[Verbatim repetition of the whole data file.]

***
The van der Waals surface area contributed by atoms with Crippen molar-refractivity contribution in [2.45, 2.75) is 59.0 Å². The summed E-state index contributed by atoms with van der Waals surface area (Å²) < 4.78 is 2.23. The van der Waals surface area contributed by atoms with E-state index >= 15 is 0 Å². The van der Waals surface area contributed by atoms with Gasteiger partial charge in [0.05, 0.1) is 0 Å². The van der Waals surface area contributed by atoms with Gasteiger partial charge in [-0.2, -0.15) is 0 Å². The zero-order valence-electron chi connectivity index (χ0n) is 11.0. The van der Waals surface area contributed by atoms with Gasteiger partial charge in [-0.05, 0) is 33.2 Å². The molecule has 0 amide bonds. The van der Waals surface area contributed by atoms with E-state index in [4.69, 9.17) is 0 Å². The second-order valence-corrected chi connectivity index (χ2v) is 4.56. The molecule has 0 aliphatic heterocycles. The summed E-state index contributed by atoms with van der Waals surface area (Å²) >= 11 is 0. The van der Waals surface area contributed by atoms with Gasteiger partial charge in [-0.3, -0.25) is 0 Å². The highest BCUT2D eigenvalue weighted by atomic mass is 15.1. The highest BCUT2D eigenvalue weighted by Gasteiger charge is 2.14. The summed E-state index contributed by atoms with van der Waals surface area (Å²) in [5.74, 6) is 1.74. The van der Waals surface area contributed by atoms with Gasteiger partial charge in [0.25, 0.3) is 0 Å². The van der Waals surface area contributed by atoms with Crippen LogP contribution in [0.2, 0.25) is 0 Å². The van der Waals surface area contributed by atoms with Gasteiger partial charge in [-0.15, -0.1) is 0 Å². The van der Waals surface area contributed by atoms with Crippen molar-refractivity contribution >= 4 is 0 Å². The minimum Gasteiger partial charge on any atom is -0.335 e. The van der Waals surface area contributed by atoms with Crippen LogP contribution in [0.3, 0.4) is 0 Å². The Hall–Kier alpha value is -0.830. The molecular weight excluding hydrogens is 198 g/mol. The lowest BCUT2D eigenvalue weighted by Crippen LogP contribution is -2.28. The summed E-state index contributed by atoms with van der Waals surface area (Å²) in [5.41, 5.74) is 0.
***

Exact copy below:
The van der Waals surface area contributed by atoms with Crippen molar-refractivity contribution in [2.45, 2.75) is 59.0 Å². The summed E-state index contributed by atoms with van der Waals surface area (Å²) < 4.78 is 2.23. The van der Waals surface area contributed by atoms with E-state index >= 15 is 0 Å². The van der Waals surface area contributed by atoms with Gasteiger partial charge in [0.05, 0.1) is 0 Å². The van der Waals surface area contributed by atoms with Gasteiger partial charge in [-0.2, -0.15) is 0 Å². The zero-order valence-electron chi connectivity index (χ0n) is 11.0. The van der Waals surface area contributed by atoms with Gasteiger partial charge in [-0.05, 0) is 33.2 Å². The molecule has 0 amide bonds. The van der Waals surface area contributed by atoms with E-state index in [4.69, 9.17) is 0 Å². The second-order valence-corrected chi connectivity index (χ2v) is 4.56. The molecule has 0 aliphatic heterocycles. The summed E-state index contributed by atoms with van der Waals surface area (Å²) >= 11 is 0. The van der Waals surface area contributed by atoms with Gasteiger partial charge in [-0.3, -0.25) is 0 Å². The highest BCUT2D eigenvalue weighted by atomic mass is 15.1. The highest BCUT2D eigenvalue weighted by Gasteiger charge is 2.14. The summed E-state index contributed by atoms with van der Waals surface area (Å²) in [5.74, 6) is 1.74. The van der Waals surface area contributed by atoms with Gasteiger partial charge in [0.25, 0.3) is 0 Å². The van der Waals surface area contributed by atoms with Crippen LogP contribution in [0.2, 0.25) is 0 Å². The van der Waals surface area contributed by atoms with Gasteiger partial charge in [-0.15, -0.1) is 0 Å². The van der Waals surface area contributed by atoms with Crippen molar-refractivity contribution >= 4 is 0 Å². The minimum Gasteiger partial charge on any atom is -0.335 e. The van der Waals surface area contributed by atoms with Crippen LogP contribution in [0.3, 0.4) is 0 Å². The Hall–Kier alpha value is -0.830. The molecular weight excluding hydrogens is 198 g/mol. The lowest BCUT2D eigenvalue weighted by Crippen LogP contribution is -2.28. The summed E-state index contributed by atoms with van der Waals surface area (Å²) in [5.41, 5.74) is 0.